Posts Tagged ‘career’


May 1st, 2013 No comments

The momentous two-month duo of March and April is over, and everything is fast becoming routine. I’ve had at least two lessons with all of my classes, and as many as five with some. I know most of my students’ names now, with only the exception of H-sho because the administrators there have been too busy to put together a name-list for me. The Kyle-store has transformed from an after-school thing with only non-club-members participating to an after-lunch thing so club-members can come, and as I only eat lunch at K-chu three days a week that allows one day for first-graders, one for second, and one for third. I’ve also expressed an interest in visiting the students’ club activities after school on Fridays, and the first of those experiences might happen as early as tomorrow, before the four-day weekend.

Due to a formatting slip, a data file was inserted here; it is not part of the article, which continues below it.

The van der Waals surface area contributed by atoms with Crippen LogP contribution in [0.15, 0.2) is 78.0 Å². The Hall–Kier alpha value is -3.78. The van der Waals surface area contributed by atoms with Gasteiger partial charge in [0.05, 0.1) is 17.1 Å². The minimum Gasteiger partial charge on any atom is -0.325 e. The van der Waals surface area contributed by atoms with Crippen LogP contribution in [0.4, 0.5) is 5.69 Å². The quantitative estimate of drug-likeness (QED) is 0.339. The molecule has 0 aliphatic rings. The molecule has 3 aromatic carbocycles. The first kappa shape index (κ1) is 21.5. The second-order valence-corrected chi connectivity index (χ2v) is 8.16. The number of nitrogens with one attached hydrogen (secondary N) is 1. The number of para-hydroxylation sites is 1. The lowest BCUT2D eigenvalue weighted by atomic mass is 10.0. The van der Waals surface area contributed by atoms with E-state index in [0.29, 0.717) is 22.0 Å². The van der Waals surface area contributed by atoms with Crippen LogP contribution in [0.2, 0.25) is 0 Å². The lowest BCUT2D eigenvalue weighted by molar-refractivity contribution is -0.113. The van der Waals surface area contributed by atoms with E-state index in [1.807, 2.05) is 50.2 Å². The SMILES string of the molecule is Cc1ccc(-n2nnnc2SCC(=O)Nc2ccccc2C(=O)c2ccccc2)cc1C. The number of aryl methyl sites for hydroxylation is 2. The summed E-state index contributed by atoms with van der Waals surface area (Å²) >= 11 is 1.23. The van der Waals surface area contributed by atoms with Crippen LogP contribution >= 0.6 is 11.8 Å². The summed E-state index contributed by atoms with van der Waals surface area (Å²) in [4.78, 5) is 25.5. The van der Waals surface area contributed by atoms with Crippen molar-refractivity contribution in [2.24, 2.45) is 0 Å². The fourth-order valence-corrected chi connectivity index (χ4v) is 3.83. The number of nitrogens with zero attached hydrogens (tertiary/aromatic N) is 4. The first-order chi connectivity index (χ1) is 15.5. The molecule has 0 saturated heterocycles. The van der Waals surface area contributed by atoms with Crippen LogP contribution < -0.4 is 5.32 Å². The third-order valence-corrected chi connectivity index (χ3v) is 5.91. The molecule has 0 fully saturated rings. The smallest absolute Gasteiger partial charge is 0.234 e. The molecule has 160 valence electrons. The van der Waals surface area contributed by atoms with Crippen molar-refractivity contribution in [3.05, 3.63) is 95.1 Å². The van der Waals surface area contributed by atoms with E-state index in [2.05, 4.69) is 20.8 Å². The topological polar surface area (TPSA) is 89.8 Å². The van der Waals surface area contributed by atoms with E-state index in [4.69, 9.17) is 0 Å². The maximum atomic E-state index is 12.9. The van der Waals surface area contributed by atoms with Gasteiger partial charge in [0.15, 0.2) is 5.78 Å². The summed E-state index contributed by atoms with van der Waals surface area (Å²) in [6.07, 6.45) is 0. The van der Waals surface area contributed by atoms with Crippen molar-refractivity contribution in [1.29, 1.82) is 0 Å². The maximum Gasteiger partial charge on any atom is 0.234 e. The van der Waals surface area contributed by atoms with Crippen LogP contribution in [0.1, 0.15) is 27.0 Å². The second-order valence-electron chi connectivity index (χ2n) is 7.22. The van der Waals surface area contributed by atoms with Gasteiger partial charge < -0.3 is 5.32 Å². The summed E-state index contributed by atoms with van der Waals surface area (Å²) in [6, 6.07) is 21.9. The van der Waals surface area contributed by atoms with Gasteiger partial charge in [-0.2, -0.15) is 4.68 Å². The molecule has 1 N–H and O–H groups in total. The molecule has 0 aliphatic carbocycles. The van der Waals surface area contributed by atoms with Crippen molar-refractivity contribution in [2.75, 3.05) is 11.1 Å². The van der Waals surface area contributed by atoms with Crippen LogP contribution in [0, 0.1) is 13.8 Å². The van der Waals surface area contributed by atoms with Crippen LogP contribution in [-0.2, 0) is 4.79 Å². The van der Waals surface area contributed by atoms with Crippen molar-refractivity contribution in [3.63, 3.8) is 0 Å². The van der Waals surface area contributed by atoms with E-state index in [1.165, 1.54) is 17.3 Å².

The most interesting experiences now are still the elementary school lessons. After the self-introduction, it was time to get right into actual teaching. As I don’t work at those schools every day and only see the homeroom teachers when I’m in the classroom, all of the planning is entirely my responsibility. I have a textbook which outlines what needs to be taught and the order in which to teach it, but how I teach it is completely up to me. It’s an interesting feeling—in contrast to the junior high school situation where the JTE does most of the teaching and I only come in once or twice a week to reinforce, I’m responsible for all of the elementary school students’ English learning for the year. The feeling of responsibility is particularly strong with the fifth-graders, as I’m laying the foundation for all of their future English learning. Things I could always count on every Japanese person to know are things these students don’t know until I teach it.